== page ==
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What size print should I choose?

January 15, 2019

Let's get this right

Getting your print size right is almost as important as the design itself. Too small and the print will look overwhelmed. Too large and the print will look too imposing and out of place. As a general rule, people will tend to underestimate the size of the print they need for their wall, and will usually wish they went one size up. 

Where possible, try to avoid purchasing a particular size based on price. You’re investing in premium quality artwork that will take centre-stage when guests are over. Retropilot isn't disposable Kmart art - your print will be on display for many years to come, so pick your print size based on what will look fantastic rather than what will save you a few dollars. 

If, at the end of this, you're still unsure which size to go for - just send us an email and we will do up a silhouetted mockup for you free of charge. 

120 x 80cm in Natural Timber Frame


We offer the following sizes in Canvas and Acrylic (height x width):

  • 45 x 30cm
  • 75 x 50cm
  • 90 x 60cm
  • 120 x 80cm
  • 135 x 90cm
  • 180 x 120cm

Generally speaking, our smaller sizes (45 x 30cm and 75 x 50cm) are best suited when you're not planning on making your print the focus of the space. Smaller sizes suit a cramped office wall and will slot in amongst other framed pictures. They are also suitable if you're going to display them on a desk or buffet piece, or for very narrow walls - but we don't recommend purchasing these sizes as feature artwork. 

If you’re purchasing as a feature piece or to decorate a wall, use the below rules of thumb to determine the most appropriate size. Note that these are just guides and won't suit every situation or your individual taste - we recommend drawing some rough (to scale) plans to do a big picture check prior to making a decision. 

Artwork for a completely empty wall

If you are purchasing artwork to fill a blank wall (e.g. no couch below - just a plain wall), the size of the print should be based on the width of the wall. The empty space either side of the artwork should be roughly 3/8 the width of the print. To calculate your ideal print width, simply measure the width of the blank wall - and then multiply this number by 0.57. 

e.g. If I have a 2m wide wall, my ideal print width is 200cm x 0.57 = 114cm wide. In this case, I would select the closest size, which would be a 180cm (tall) x 120cm (wide) print.

Say you have a very wide wall (4m) - your ideal print width would theoretically be 400cm x 0.57 = 228cm. This is obviously very wide, and we don't have any prints that are this size. Furthermore, because our prints are all portrait orientation, the top of the print would probably be through the ceiling and into the roof - which we don't recommend.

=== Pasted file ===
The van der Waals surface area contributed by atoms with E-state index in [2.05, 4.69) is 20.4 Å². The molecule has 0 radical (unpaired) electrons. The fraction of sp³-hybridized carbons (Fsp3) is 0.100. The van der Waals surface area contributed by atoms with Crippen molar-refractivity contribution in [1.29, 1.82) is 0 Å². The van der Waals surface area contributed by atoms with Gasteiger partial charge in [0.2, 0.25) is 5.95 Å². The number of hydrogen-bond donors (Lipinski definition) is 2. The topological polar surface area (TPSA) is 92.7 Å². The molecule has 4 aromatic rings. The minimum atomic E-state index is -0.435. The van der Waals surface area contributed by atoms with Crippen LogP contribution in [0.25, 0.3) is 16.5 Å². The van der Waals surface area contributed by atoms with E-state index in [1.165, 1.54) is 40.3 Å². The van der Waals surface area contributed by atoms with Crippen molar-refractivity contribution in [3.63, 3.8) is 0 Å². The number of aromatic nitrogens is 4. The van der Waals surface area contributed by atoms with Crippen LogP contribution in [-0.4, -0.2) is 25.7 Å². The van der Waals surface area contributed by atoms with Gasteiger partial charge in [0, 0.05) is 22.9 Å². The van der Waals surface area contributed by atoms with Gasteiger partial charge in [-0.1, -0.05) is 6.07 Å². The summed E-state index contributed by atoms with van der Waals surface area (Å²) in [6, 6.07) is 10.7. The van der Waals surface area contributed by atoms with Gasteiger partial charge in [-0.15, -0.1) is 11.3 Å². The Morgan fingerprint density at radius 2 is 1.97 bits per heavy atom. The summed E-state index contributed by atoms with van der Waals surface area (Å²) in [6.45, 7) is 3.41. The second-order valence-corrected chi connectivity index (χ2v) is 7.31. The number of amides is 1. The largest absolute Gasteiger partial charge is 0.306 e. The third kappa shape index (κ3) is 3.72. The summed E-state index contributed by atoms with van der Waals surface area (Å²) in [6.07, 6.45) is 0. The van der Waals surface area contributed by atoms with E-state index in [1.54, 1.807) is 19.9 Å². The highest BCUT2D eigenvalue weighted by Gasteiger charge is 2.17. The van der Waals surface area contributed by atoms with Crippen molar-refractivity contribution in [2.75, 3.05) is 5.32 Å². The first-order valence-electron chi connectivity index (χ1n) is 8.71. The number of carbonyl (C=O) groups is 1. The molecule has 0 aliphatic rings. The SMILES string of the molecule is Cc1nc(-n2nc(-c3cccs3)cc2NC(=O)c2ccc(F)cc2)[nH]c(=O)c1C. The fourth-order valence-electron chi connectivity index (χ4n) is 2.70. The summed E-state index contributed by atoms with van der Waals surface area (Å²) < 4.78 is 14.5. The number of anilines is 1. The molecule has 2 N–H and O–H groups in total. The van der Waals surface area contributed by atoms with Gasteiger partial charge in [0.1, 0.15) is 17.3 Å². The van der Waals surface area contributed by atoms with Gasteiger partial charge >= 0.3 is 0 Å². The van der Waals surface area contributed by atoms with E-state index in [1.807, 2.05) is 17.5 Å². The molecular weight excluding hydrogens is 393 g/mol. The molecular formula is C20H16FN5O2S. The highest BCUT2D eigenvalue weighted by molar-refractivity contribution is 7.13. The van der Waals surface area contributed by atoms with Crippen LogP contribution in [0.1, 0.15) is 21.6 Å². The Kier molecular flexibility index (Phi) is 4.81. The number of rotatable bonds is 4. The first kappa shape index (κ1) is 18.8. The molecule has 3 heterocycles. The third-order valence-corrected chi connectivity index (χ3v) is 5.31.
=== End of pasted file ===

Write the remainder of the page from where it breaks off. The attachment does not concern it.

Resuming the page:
Instead, in this instance, we would recommend purchasing multiple prints to fill that ideal width. In this case, we would suggest:

  • splitting 228cm into two parts (i.e. 228/2 = 2 x 114cm wide prints, which is closest to our 180cm (tall) x 120cm (wide) print),
  • or into three parts (i.e. 228/3 = 3 x 76cm wide prints, which is close to our 120cm (tall) x 80cm (wide) print). 



Hang the print so that the gap from the base of the print to the floor is 1.5 x the distance from the top of the print to the ceiling.

To work this out:

e.g. Say I am hanging a 180cm (tall) x 120cm (wide) print on a wall that is 200cm wide x 260cm tall.

= (260cm - 180cm) / 2.5

= 80 / 2.5

= 32cm from the top of the print to the ceiling.

Our prints can become quite heavy (particularly once framed), so you'll need to hang them securely to protect your investment. Ideally, you should hang your print on screws protruding from the wall. Remember to consider the sag in the backing wire when working out where to drill your hanging screws (allow for about 7cm of sag). Unless you have a small print, we recommend using two screws to support your print (one on each half of the print). 

If you're renting and can't drill into the wall, we recommend using removable 3M Command Hooks. Be sure to check that the weight of the print can be supported by the hook you purchase.

Never put a screw or nail straight into the drywall with nothing behind it. If you get lucky, there will be a timber stud behind where the screw needs to go and you can drill straight in. More likely though, you will need to install a drywall anchor. If you're new to DIY or aren't sure what a drywall anchor is - watch this YouTube tutorial on how to install them. It's really important that an anchor is used to hang your print, otherwise, it could easily fall down and cause damage to your print and your wall. Anchors are very easy to install - you can pick up a packet of them from Bunnings

Artwork to go above furniture

If you are hanging artwork to go above furniture, use the below guides to determine the most appropriate size.

Measure from the top of the furniture to the top of the ceiling, and deduct 60cm. This new number is the ideal height of the feature print.

E.g. If I have 180cm from the top of my couch to the ceiling, 180 - 60 = 120cm ideal print height. 

The closest print size to this is 120cm (tall) x 80cm (wide), so this would be my selected print size.

Hang the prints so that the distance from the top of the furniture to the bottom of the print, and from the top of the print to the ceiling, is equidistant (i.e. centered in the empty space).

See the above section for tips on hanging you prints with drywall anchors. 


When hanging prints above furniture you will typically end up with smaller print sizes, so you might be interested in hanging multiple prints above the furniture to fill more of the space.